Thomas Jefferson's genius is everywhere apparent in his thirst for and his comprehension of the best enlightened philosophy, history, science, political theory, agriculture and religion of his age. Tragically, he failed utterly to engage, in any substantively practical way whatsoever, the massive realities of American racial oppression and injustice. Jefferson's writings display deep reservations as well as moral anguish concerning Negro slavery; yet he never freed his own slaves. Much attention, in Jefferson's time and in ours, has focused on his …relations with his …slave, Sally Hemings, the …half-sister of his wife. There is now compelling DNA evidence that Jefferson was the father of at least one of Hemings' children. He did free two of Hemings' children in his will and Hemings was given her freedom shortly thereafter. But millions of African Americans have had to suffer many more decades of cruel economic slavery, even after legal slavery was ended in the 1860s, because of the common, absurd notion, which Thomas Jefferson shared and only mildly questioned, that the "dark" races were inferior to the "white." Moreover, Jefferson's presidential removal policies proved horribly destructive to Native Americans. They set the pattern for the Bill for Indian Removal, signed by President Jackson in 1830, whose cruel enforcement resulted in the Trail of Tears of 1838-39 and other atrocities. Jefferson's prophetic advancement of human liberty is deeply tainted by his shameful legacy in matters of race.

South Carolinian Senator John C. Calhoun was a Unitarian and co-founder of All Souls Unitarian in Washington, DC. He was a leading American politician and political theorist during the first half of the 19th century.   He began his political career as a modernizer and he was a proponent of a strong national government. In fact, in 1957, a Senate Committee selected Calhoun as one of the five greatest U.S. Senators.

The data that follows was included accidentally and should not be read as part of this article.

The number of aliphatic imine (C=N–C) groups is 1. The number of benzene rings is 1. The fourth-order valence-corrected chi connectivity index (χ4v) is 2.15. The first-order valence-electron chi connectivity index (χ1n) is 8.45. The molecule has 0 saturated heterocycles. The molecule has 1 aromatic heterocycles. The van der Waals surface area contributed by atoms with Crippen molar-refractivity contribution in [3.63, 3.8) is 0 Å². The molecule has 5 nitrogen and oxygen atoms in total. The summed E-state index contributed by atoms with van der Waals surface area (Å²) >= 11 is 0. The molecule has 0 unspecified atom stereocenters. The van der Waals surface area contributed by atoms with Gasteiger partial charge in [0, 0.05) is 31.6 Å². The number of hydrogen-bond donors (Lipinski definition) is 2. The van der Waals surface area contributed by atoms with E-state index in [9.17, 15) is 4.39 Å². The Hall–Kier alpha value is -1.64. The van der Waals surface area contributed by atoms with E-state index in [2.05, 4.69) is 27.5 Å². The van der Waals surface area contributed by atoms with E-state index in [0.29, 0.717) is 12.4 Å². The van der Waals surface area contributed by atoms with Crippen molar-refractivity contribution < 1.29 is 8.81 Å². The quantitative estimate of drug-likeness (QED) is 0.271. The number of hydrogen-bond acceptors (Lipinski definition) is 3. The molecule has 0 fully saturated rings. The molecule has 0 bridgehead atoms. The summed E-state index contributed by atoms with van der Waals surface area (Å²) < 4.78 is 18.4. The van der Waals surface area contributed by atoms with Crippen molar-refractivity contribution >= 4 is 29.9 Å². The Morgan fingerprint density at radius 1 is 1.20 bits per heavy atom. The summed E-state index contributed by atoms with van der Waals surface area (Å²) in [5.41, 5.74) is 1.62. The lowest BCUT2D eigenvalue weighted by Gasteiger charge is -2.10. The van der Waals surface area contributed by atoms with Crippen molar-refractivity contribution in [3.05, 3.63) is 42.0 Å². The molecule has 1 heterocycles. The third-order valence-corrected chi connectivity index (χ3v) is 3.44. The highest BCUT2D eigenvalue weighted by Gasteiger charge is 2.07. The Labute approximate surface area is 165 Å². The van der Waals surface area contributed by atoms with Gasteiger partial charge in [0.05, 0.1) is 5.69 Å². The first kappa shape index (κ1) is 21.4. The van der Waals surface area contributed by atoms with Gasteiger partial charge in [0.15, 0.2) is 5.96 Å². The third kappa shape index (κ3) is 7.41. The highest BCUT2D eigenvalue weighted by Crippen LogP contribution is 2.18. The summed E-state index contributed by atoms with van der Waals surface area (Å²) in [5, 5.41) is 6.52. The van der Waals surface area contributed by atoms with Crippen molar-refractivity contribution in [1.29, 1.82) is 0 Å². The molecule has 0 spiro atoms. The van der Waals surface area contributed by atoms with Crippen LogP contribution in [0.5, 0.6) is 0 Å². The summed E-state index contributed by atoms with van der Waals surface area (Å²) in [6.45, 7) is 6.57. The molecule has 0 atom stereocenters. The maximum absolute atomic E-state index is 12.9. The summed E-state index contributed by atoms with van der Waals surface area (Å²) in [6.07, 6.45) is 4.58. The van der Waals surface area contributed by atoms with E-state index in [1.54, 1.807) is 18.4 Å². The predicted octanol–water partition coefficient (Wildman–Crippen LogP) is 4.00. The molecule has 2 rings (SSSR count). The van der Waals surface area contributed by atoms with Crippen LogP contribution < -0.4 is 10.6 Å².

But here’s the skeleton – quoted from Wikipedia:
After 1830, his views evolved and he became a greater proponent of states' rights, limited government, nullification and free trade; as he saw these means as the only way to preserve the Union. He is best known for his intense and original defense of slavery as something positive, his distrust of majoritarianism, and for pointing the South toward secession from the Union.  And yes, he himself was a slave owner.  Whereas other Southern politicians had excused slavery as a necessary evil, in a famous speech on the Senate floor on February 6, 1837, Calhoun asserted that slavery was a "positive good." He rooted this claim on two grounds: white supremacy and paternalism. All societies, Calhoun claimed, are ruled by an elite group which enjoys the fruits of the labor of a less-privileged group.

Also, my friend and colleague Rev. Gordon Gibson pointed out this conundrum to me.  He said, “We can be proud that when the Amistad case was argued before the Supreme Court the men and women who had liberated themselves and taken control of the ship were represented by Unitarian John Quincy Adams; but we also need to own that opposing counsel was John C. Calhoun, also Unitarian.”